By Allie Zaleski
Come, take a ramble. Not only through art, but through timelessness, style, and cleverness. Kate Samworth’s Blackberry Ramble: The Adventures of Charles Willson Peale is a triumph of all three. The show runs from September 11 to October 11 in the Smoyer Gallery of Art.
The premise of the collection is based on the famed historical artist, Charles Willson Peale, who has come to life from his painting in a gallery of living pictures. Peale’s painted alter-ego sets off on a search for spectacular new creates to add to his collection, much like the real-life naturalist did.
On his journey, he bumps into several notable artistic celebrities, including Frida Kahlo and Velasquez’s girl in white from his Las Meninas. These three make up the star trio of the collection, as they wander from piece to piece.
The two women appear to be teasing the serious Peale as he determinedly hunts for new specimens, but he soon gets tired of the easy catch. The trio wanders through three pieces that depict the beginning of their story together, almost like three folios from religious texts. The personality of each character comes out, and leads the observer into the rest of the dream-like pieces, full of delightful surprises in art history.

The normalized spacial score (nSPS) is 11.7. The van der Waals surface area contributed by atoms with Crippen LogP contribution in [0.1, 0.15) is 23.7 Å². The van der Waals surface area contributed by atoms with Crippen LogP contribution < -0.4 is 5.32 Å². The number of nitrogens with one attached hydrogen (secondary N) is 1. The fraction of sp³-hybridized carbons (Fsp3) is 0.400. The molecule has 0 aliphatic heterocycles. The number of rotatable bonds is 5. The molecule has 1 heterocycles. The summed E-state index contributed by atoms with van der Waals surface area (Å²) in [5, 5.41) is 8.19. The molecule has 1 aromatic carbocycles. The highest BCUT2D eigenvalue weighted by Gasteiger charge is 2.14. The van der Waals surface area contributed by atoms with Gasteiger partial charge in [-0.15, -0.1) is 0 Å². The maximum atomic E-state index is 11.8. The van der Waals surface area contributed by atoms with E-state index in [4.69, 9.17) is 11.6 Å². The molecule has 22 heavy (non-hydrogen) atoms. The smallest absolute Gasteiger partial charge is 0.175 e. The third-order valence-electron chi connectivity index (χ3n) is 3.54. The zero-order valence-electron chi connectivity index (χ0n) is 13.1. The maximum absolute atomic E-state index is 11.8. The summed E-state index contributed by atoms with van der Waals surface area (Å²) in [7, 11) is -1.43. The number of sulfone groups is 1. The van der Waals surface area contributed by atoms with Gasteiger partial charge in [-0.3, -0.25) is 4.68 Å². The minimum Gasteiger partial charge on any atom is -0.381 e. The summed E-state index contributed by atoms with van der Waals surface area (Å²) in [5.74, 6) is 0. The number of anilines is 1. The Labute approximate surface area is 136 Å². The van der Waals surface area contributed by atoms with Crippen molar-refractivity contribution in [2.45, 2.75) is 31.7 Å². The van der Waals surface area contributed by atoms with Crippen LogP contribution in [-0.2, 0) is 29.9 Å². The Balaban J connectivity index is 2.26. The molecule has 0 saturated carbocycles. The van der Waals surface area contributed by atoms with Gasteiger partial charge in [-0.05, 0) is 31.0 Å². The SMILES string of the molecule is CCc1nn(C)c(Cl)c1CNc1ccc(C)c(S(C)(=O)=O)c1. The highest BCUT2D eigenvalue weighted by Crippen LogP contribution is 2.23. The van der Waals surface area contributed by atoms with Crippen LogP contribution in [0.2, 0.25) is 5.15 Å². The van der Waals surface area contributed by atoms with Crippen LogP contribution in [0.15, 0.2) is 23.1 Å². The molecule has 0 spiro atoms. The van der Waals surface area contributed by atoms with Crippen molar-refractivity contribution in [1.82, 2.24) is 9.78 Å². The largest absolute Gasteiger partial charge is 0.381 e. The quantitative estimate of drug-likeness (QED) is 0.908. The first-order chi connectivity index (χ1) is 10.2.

One of the most notable changes takes place in Seurat’s A Sunday Afternoon on the Island of La Grande Jatte where the dainty, pastel gentle men and women have been replaced by Van Gogh’s rather rowdy and dark Potato Eaters. The juxtaposition, coupled with the charmingly recognizable pieces of art evokes surprise and laughter, as Samworth’s cleverness is realized.
Another notable crossover appears in Samworth’s rendering of Van Gogh’s bedroom, where the allegedly exhausted Frida decides to take a rest. The idea of seeing Frida Kahlo, who Samworth described as the more playful antithesis to the stern and scientific Peale, in Van Gogh’s The Bedroom is titillating for art students and lovers alike.
The final piece in the collection is a pencil drawing of the playful Frida finally encountering The Wounded Deer, which is an image of Kahlo herself as a centaur-like deer with arrows injuring her body. This meeting is not only striking, but shocking, as the collection has revolved around the misplacement of famous artistic figures, and Peale’s hunt for more to come stay in his gallery.
Frida’s encounter with herself is not only striking, but mildly ominous, as it reminds the viewer that someday the creator will come face to face with the creation.
Samworth’s clever collection is not to be missed, and it will make the viewer truly jump into the puzzle that she has created.